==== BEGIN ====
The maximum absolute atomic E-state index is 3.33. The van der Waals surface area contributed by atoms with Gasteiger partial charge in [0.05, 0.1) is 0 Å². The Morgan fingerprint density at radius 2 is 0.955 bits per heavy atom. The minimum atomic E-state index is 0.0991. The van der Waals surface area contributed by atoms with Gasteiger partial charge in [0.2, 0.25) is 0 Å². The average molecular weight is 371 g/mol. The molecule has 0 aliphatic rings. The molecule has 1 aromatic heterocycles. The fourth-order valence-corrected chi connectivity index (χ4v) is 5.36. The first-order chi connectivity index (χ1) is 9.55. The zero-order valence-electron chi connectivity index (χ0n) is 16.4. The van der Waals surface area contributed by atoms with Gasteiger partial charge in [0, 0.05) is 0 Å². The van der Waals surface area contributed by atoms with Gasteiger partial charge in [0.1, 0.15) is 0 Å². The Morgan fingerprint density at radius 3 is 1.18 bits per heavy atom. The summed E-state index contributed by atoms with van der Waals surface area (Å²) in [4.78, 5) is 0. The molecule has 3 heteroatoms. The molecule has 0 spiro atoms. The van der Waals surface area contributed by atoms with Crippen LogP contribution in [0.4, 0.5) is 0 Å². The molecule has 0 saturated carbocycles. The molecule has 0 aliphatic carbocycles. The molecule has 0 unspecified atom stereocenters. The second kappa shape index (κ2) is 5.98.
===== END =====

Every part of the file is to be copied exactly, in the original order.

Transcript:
The maximum absolute atomic E-state index is 3.33. The van der Waals surface area contributed by atoms with Gasteiger partial charge in [0.05, 0.1) is 0 Å². The Morgan fingerprint density at radius 2 is 0.955 bits per heavy atom. The minimum atomic E-state index is 0.0991. The van der Waals surface area contributed by atoms with Gasteiger partial charge in [0.2, 0.25) is 0 Å². The average molecular weight is 371 g/mol. The molecule has 0 aliphatic rings. The molecule has 1 aromatic heterocycles. The fourth-order valence-corrected chi connectivity index (χ4v) is 5.36. The first-order chi connectivity index (χ1) is 9.55. The zero-order valence-electron chi connectivity index (χ0n) is 16.4. The van der Waals surface area contributed by atoms with Gasteiger partial charge in [0, 0.05) is 0 Å². The van der Waals surface area contributed by atoms with Gasteiger partial charge in [0.1, 0.15) is 0 Å². The Morgan fingerprint density at radius 3 is 1.18 bits per heavy atom. The summed E-state index contributed by atoms with van der Waals surface area (Å²) in [4.78, 5) is 0. The molecule has 3 heteroatoms. The molecule has 0 spiro atoms. The van der Waals surface area contributed by atoms with Crippen LogP contribution in [0.4, 0.5) is 0 Å². The molecule has 0 saturated carbocycles. The molecule has 0 aliphatic carbocycles. The molecule has 0 unspecified atom stereocenters. The second kappa shape index (κ2) is 5.98.